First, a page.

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$10M grant ‘tremendous’ for training

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A federal grant to build industry-specific job training helped three community colleges upgrade their facilities and buy equipment for advanced technology, place hundreds of graduates into higher-paying jobs and got more than 100 companies participating in students’ career development.

With the backing of the business community and three colleges, including two in the Greater Lehigh Valley, the $10 million grant helped fuel career-based training for in-demand jobs.

“The grant has been tremendous,” said Mark Erickson, president of NCC.

In September 2014, Northampton Community College in Bethlehem Township said it would receive a $10 million Trade Adjustment Assistance Community College Career Training grant from the U.S. Department of Labor and share it with Lehigh Carbon Community College in Schnecksville and Luzerne County Community College in Nanticoke.

As the lead fiscal agent, NCC received the grant a month later and started planning programs and initiatives with its partners, targeting health care, advanced manufacturing and transportation/logistics.

Four years later, officials say the grant helped put students on a better path toward what employers want.

“It allowed us to upgrade some facilities to make sure they are meeting the needs of what employers are looking for,” Erickson said.

This allowed NCC to ensure its facilities are more closely aligned with what students will find when they get out in the workforce.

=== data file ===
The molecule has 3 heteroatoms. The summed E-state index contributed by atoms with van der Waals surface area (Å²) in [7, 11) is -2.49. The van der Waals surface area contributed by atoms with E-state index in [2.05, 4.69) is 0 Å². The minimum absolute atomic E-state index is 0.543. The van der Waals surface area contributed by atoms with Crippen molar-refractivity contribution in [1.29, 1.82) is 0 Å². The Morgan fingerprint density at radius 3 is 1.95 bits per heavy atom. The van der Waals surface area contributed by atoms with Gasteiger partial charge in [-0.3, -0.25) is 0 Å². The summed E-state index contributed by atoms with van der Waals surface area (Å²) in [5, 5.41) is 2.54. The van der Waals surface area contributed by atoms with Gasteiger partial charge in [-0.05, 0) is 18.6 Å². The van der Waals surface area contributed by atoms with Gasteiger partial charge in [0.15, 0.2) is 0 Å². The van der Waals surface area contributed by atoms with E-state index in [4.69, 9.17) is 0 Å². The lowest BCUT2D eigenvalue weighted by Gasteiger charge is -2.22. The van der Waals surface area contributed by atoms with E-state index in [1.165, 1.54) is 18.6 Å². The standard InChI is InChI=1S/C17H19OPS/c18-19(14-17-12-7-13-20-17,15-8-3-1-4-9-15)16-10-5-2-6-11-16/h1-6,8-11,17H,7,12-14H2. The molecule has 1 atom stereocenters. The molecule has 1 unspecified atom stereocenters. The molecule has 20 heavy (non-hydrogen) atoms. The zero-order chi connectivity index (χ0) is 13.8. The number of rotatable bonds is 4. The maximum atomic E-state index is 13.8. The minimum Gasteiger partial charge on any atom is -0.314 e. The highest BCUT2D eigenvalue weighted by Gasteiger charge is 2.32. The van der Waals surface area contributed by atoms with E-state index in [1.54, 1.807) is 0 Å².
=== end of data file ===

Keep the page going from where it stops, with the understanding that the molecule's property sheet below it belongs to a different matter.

“We have become much more intentional, much more aggressive in engaging with employers,” Erickson said.

RENOVATIONS, NEW EQUIPMENT

The grant allowed the colleges to buy equipment required to train students, particularly for manufacturing.

In 2015, NCC completed renovations to Hartzell Technology Hall, NCC’s Center for Advanced Manufacturing, which now offers high-tech equipment geared for 21st century manufacturing and technology education. The grant funded most of the renovations and equipment, which includes welding stations, a virtual reality-welding lab and instrumentation lab.

The center includes advanced training equipment in electronics and computer-aided design as the college gutted more than 3,100 square feet.

Across all three colleges, the grant provided a $2.4 million investment toward building classroom and lab space, renovating more than 11,600 square feet and buying advanced equipment.

EXCEEDED EXPECTATIONS

Victaulic, a manufacturer in Forks Township, has a small training center inside Hartzell Hall so students can see part of what a local manufacturer’s facility looks like as they are working in the center.

The grant, administered through Pennsylvania’s Advanced Training & Hiring, a partnership that collaborates with the three colleges, delivered the training through courses offered at each college. NCC employed PATH members to oversee the grant, ensure each college spent the funds properly and to launch a plan for initiatives to go into production.